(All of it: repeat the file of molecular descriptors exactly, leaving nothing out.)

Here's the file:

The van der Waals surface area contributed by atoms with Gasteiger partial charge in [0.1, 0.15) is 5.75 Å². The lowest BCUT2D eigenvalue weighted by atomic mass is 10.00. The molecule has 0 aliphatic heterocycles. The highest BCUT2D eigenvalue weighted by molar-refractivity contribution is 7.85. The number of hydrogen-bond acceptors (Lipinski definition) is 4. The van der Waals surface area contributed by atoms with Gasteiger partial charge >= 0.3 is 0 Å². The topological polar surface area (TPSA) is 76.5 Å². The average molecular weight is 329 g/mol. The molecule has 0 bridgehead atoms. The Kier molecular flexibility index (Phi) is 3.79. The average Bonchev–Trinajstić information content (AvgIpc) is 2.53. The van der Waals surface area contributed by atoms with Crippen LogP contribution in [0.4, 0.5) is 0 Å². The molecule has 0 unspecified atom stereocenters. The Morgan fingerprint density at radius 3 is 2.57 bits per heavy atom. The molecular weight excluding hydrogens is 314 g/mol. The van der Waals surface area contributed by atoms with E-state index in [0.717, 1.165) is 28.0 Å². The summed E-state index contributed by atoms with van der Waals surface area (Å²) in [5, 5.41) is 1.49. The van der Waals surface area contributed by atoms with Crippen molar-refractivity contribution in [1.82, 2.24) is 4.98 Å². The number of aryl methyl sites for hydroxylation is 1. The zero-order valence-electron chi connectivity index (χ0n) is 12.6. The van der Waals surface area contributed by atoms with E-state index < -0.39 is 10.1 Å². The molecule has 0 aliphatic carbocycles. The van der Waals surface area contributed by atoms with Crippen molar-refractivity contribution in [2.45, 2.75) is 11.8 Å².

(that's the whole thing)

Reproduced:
The van der Waals surface area contributed by atoms with Gasteiger partial charge in [0.1, 0.15) is 5.75 Å². The lowest BCUT2D eigenvalue weighted by atomic mass is 10.00. The molecule has 0 aliphatic heterocycles. The highest BCUT2D eigenvalue weighted by molar-refractivity contribution is 7.85. The number of hydrogen-bond acceptors (Lipinski definition) is 4. The van der Waals surface area contributed by atoms with Gasteiger partial charge >= 0.3 is 0 Å². The topological polar surface area (TPSA) is 76.5 Å². The average molecular weight is 329 g/mol. The molecule has 0 bridgehead atoms. The Kier molecular flexibility index (Phi) is 3.79. The average Bonchev–Trinajstić information content (AvgIpc) is 2.53. The van der Waals surface area contributed by atoms with Crippen LogP contribution in [0.4, 0.5) is 0 Å². The molecule has 0 unspecified atom stereocenters. The Morgan fingerprint density at radius 3 is 2.57 bits per heavy atom. The molecular weight excluding hydrogens is 314 g/mol. The van der Waals surface area contributed by atoms with E-state index in [0.717, 1.165) is 28.0 Å². The summed E-state index contributed by atoms with van der Waals surface area (Å²) in [5, 5.41) is 1.49. The van der Waals surface area contributed by atoms with Crippen molar-refractivity contribution in [1.82, 2.24) is 4.98 Å². The number of aryl methyl sites for hydroxylation is 1. The zero-order valence-electron chi connectivity index (χ0n) is 12.6. The van der Waals surface area contributed by atoms with E-state index < -0.39 is 10.1 Å². The molecule has 0 aliphatic carbocycles. The van der Waals surface area contributed by atoms with Crippen molar-refractivity contribution in [2.45, 2.75) is 11.8 Å².